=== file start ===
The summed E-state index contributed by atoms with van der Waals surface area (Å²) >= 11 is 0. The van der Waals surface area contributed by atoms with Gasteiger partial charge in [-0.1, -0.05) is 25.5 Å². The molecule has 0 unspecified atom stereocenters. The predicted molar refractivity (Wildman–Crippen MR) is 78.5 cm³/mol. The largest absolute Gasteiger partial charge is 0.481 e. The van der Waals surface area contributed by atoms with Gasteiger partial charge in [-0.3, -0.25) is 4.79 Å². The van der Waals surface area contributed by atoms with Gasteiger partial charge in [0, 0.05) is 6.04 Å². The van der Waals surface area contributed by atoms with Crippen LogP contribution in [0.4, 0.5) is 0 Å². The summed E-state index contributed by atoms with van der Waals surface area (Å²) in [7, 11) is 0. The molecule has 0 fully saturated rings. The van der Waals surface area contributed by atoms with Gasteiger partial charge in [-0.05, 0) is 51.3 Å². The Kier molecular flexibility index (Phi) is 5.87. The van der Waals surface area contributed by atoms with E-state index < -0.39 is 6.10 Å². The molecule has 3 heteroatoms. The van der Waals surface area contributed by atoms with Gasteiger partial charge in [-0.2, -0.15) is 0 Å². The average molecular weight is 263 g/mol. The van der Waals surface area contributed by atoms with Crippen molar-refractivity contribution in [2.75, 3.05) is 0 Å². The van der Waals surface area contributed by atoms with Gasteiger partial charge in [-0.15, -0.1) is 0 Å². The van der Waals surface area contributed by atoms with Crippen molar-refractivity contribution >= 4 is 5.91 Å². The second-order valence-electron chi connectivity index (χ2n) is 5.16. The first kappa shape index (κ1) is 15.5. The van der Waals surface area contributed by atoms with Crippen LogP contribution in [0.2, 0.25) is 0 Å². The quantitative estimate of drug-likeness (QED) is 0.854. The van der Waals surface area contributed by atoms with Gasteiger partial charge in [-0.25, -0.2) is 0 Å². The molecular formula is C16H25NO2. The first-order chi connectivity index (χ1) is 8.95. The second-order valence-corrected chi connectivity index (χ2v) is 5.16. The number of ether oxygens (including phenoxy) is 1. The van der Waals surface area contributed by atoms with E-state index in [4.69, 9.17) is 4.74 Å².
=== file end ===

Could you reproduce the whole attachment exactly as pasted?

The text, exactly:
The summed E-state index contributed by atoms with van der Waals surface area (Å²) >= 11 is 0. The van der Waals surface area contributed by atoms with Gasteiger partial charge in [-0.1, -0.05) is 25.5 Å². The molecule has 0 unspecified atom stereocenters. The predicted molar refractivity (Wildman–Crippen MR) is 78.5 cm³/mol. The largest absolute Gasteiger partial charge is 0.481 e. The van der Waals surface area contributed by atoms with Gasteiger partial charge in [-0.3, -0.25) is 4.79 Å². The van der Waals surface area contributed by atoms with Gasteiger partial charge in [0, 0.05) is 6.04 Å². The van der Waals surface area contributed by atoms with Crippen LogP contribution in [0.4, 0.5) is 0 Å². The summed E-state index contributed by atoms with van der Waals surface area (Å²) in [7, 11) is 0. The molecule has 0 fully saturated rings. The van der Waals surface area contributed by atoms with Gasteiger partial charge in [-0.05, 0) is 51.3 Å². The Kier molecular flexibility index (Phi) is 5.87. The van der Waals surface area contributed by atoms with E-state index < -0.39 is 6.10 Å². The molecule has 3 heteroatoms. The van der Waals surface area contributed by atoms with Gasteiger partial charge in [-0.2, -0.15) is 0 Å². The average molecular weight is 263 g/mol. The van der Waals surface area contributed by atoms with Crippen molar-refractivity contribution in [2.75, 3.05) is 0 Å². The van der Waals surface area contributed by atoms with Gasteiger partial charge in [-0.15, -0.1) is 0 Å². The van der Waals surface area contributed by atoms with Crippen molar-refractivity contribution >= 4 is 5.91 Å². The second-order valence-electron chi connectivity index (χ2n) is 5.16. The first kappa shape index (κ1) is 15.5. The van der Waals surface area contributed by atoms with Crippen LogP contribution in [0.2, 0.25) is 0 Å². The quantitative estimate of drug-likeness (QED) is 0.854. The van der Waals surface area contributed by atoms with Gasteiger partial charge in [-0.25, -0.2) is 0 Å². The molecular formula is C16H25NO2. The first-order chi connectivity index (χ1) is 8.95. The second-order valence-corrected chi connectivity index (χ2v) is 5.16. The number of ether oxygens (including phenoxy) is 1. The van der Waals surface area contributed by atoms with E-state index in [4.69, 9.17) is 4.74 Å².